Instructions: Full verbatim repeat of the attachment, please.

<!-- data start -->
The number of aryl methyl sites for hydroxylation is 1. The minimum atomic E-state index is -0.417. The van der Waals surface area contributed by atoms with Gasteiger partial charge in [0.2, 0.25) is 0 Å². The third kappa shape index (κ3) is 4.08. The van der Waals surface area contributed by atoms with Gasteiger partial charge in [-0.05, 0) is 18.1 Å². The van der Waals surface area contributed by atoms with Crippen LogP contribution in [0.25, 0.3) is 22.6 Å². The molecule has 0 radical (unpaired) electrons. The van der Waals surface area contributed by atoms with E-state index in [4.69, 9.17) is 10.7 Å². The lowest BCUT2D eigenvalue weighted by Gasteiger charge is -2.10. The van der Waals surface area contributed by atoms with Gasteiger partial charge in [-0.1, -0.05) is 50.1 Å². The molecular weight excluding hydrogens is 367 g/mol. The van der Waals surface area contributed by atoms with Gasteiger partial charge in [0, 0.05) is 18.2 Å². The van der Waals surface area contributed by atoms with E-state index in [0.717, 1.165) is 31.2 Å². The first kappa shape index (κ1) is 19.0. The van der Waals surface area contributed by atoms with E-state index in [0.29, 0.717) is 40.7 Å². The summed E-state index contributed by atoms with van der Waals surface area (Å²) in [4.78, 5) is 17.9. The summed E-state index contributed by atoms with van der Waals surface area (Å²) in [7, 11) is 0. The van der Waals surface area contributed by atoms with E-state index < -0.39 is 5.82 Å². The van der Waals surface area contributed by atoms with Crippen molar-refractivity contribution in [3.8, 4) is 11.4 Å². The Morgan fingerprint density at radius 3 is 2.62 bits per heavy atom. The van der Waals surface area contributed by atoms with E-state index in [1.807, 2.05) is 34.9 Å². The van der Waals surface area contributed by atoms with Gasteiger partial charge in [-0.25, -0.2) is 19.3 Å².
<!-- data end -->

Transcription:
The number of aryl methyl sites for hydroxylation is 1. The minimum atomic E-state index is -0.417. The van der Waals surface area contributed by atoms with Gasteiger partial charge in [0.2, 0.25) is 0 Å². The third kappa shape index (κ3) is 4.08. The van der Waals surface area contributed by atoms with Gasteiger partial charge in [-0.05, 0) is 18.1 Å². The van der Waals surface area contributed by atoms with Crippen LogP contribution in [0.25, 0.3) is 22.6 Å². The molecule has 0 radical (unpaired) electrons. The van der Waals surface area contributed by atoms with E-state index in [4.69, 9.17) is 10.7 Å². The lowest BCUT2D eigenvalue weighted by Gasteiger charge is -2.10. The van der Waals surface area contributed by atoms with Gasteiger partial charge in [-0.1, -0.05) is 50.1 Å². The molecular weight excluding hydrogens is 367 g/mol. The van der Waals surface area contributed by atoms with Gasteiger partial charge in [0, 0.05) is 18.2 Å². The van der Waals surface area contributed by atoms with E-state index in [0.717, 1.165) is 31.2 Å². The first kappa shape index (κ1) is 19.0. The van der Waals surface area contributed by atoms with E-state index in [0.29, 0.717) is 40.7 Å². The summed E-state index contributed by atoms with van der Waals surface area (Å²) in [4.78, 5) is 17.9. The summed E-state index contributed by atoms with van der Waals surface area (Å²) in [7, 11) is 0. The van der Waals surface area contributed by atoms with E-state index < -0.39 is 5.82 Å². The van der Waals surface area contributed by atoms with Crippen molar-refractivity contribution in [3.8, 4) is 11.4 Å². The Morgan fingerprint density at radius 3 is 2.62 bits per heavy atom. The van der Waals surface area contributed by atoms with E-state index in [1.807, 2.05) is 34.9 Å². The van der Waals surface area contributed by atoms with Gasteiger partial charge in [-0.25, -0.2) is 19.3 Å².